I set my alarm for 7:30am. I was quickly up and dressed to go to the skull tower before check-out. I found a bakery and bought a sandwich to have for breakfast on the river. I ate half and saved the rest.
I made it to the tower just before 9 and waited but no-one came to open the ticket booth. The archaeological park was supposed to be 2km down the road I thought I’d walk there and then to the tower on my way back. I walked and walked and walked much farther than 2km but never found the archaeological park. I went back to the skull tower and it was open.
The Skull Tower was built during in 1809 after the First Serbian Uprising. Serbs rose against the Ottoman Empire under the leadership of Stevan Sindelic. They were attacked by a Turkish force 36,000 strong. The Turks quickly overcame the Serbs but rather then surrendering Stevan fired his pistol into a keg of gunpowder. The resulting explosion killed all of the Serbs and many of the Turks that had overwhelmed the camp.
Afterward, Hurshid Pasha, angry at the Serbs for rising up, ordered that a tower be made from the skulls of the killed Serbian revolutionaries. The tower originally contained 954 skulls embedded on four sides in fourteen rows. It was to be a reminder of what happened when people stood against the Ottoman Empire. It failed to do that and in 1830 the Serbians successfully gained independence.
The tower is now housed in a small church that was built around it to protect it. The tower was originally 15 feet tall, as it is now is 10 feet tall and less than 100 of the original 900 skulls remain. It was a little disappointing after what I had in-visioned.
I took the bus to the Concentration Camp to save time. The lady working there gave a little walking tour.It was such a sad place. It wasn’t a labour camp or a death camp but it was still a horrible place. People crowded together into small rooms or housed individually on the top floor where it was too hot or too cold all the time. If they really hated you they put barbed wire frames on your floor. After a few weeks you were moved to one of the other camps depending on what your fate was to be. In the mass rooms on the ground floor people wrote on the walls or scratched into them names and dates along with messages. They knew that they wold likely die at the hands of the Nazis.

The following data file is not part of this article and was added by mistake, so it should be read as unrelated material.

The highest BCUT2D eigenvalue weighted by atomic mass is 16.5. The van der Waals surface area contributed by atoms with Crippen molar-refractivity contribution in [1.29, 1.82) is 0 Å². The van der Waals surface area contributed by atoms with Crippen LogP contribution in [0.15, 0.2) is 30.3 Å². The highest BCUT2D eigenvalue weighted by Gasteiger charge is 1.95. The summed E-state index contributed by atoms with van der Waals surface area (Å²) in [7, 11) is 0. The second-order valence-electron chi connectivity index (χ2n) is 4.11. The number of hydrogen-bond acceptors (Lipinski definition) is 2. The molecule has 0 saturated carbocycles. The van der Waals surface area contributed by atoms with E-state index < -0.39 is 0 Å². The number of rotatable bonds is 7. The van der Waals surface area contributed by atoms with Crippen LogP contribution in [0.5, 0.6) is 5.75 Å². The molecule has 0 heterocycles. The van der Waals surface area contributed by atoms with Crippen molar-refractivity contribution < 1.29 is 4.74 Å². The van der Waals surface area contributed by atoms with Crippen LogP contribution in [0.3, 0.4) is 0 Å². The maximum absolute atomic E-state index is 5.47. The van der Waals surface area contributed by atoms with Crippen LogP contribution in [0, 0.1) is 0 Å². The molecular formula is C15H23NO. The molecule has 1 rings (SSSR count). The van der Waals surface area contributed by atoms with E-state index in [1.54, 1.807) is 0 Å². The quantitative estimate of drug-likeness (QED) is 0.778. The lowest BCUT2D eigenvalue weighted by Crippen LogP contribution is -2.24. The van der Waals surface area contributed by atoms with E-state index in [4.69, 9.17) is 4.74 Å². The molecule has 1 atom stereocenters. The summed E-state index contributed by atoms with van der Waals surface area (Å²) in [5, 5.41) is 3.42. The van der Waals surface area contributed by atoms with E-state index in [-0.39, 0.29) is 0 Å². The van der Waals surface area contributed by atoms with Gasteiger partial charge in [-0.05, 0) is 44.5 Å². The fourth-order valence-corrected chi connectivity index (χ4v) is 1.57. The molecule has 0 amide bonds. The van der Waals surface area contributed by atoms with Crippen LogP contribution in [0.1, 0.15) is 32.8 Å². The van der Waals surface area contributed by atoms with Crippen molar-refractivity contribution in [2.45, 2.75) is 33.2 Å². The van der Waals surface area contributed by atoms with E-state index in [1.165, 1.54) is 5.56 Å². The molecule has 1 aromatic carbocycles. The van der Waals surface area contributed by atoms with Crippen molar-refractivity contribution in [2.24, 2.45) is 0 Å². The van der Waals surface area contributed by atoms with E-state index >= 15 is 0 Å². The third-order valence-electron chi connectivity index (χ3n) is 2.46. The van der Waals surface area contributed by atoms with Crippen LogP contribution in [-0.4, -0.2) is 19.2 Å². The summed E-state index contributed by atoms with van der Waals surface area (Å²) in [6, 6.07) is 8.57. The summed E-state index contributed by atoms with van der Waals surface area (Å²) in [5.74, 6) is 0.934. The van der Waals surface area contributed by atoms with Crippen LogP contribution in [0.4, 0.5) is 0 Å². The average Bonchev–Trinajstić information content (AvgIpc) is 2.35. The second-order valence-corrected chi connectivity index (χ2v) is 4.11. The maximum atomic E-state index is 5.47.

After I walked about to the hostel to check out and get my stuff. Then it was off to get the bus to Belgrade. The bus took a few hours and I looked for a hostel. I passed about 6 but they were all shut down. I finally found one that was open and took a bed in a 10 person dorm. There were only 3 other people in there, a family of Serbs (I think).
I wandered around Belgrade to get to the fortress. I made it to the river and had a burrito for dinner. The amazing part was the extra guacamole was 50 dinara or 60 cents (Canadian), way less than what you pay to add guac at home. I walked along the river looking for a way up to the fortress. It took awhile but I made it to the back of the fortress and found a path up. Along the way I kept my eyes open for amazing street art.
Along the river there is a cycle path that goes all the way along the Danube river and through Serbia. It’s roughly 660km long. It was a nicely marked path through the city, not sure what it’s like outside the city. It would be interesting to go back one day and cycle it.
The Belgrade fortress is huge and houses the zoo, military museum, dino park, summer stage, and some courts for tennis and basketball. There are many different places to explore and you could walk around for hours and not discover all the twists and turns.
I walked back to Republic Square. I found a pedestrian street with all sorts of souvenirs but didn’t buy any because my bags are heavy enough already. Also I have lots of things from the Middle East and other trips I took.
I went to the train station to see about what time the train to Bar was in the morning (9:10am). I made it back to the hostel and used the internet for a bit. Then the shower was free. When I got out the internet no longer worked and said I had the wrong password, it didn’t work for the rest of my stay there 😦 .
One thought on “Serbia and Skulls”
Thanks for a great post. I enjoyed the history lesson and your pictures help me see a country where I would never think to travel. Look forward to more.